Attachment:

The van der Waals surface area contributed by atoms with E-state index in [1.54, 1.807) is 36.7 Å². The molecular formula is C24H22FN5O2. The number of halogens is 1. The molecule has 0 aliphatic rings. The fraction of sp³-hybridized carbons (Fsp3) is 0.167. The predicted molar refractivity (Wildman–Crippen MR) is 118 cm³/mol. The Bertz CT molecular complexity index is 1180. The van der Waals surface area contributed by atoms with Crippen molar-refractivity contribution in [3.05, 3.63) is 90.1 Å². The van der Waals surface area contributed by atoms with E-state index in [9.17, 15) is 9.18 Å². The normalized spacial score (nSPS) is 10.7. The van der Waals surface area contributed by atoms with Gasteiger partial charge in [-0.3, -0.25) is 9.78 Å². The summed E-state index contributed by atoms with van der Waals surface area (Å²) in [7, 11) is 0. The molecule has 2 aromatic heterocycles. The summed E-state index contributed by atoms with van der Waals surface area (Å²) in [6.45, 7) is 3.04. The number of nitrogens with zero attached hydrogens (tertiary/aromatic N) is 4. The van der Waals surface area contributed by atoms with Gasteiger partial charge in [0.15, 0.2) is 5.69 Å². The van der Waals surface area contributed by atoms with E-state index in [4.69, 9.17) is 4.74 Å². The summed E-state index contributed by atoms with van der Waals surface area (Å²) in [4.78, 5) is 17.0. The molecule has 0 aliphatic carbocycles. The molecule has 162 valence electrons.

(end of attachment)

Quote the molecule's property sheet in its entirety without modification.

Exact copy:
The van der Waals surface area contributed by atoms with E-state index in [1.54, 1.807) is 36.7 Å². The molecular formula is C24H22FN5O2. The number of halogens is 1. The molecule has 0 aliphatic rings. The fraction of sp³-hybridized carbons (Fsp3) is 0.167. The predicted molar refractivity (Wildman–Crippen MR) is 118 cm³/mol. The Bertz CT molecular complexity index is 1180. The van der Waals surface area contributed by atoms with Crippen molar-refractivity contribution in [3.05, 3.63) is 90.1 Å². The van der Waals surface area contributed by atoms with E-state index in [9.17, 15) is 9.18 Å². The normalized spacial score (nSPS) is 10.7. The van der Waals surface area contributed by atoms with Gasteiger partial charge in [-0.3, -0.25) is 9.78 Å². The summed E-state index contributed by atoms with van der Waals surface area (Å²) in [7, 11) is 0. The molecule has 2 aromatic heterocycles. The summed E-state index contributed by atoms with van der Waals surface area (Å²) in [6.45, 7) is 3.04. The number of nitrogens with zero attached hydrogens (tertiary/aromatic N) is 4. The van der Waals surface area contributed by atoms with Gasteiger partial charge in [0.15, 0.2) is 5.69 Å². The van der Waals surface area contributed by atoms with E-state index in [4.69, 9.17) is 4.74 Å². The summed E-state index contributed by atoms with van der Waals surface area (Å²) in [4.78, 5) is 17.0. The molecule has 0 aliphatic carbocycles. The molecule has 162 valence electrons.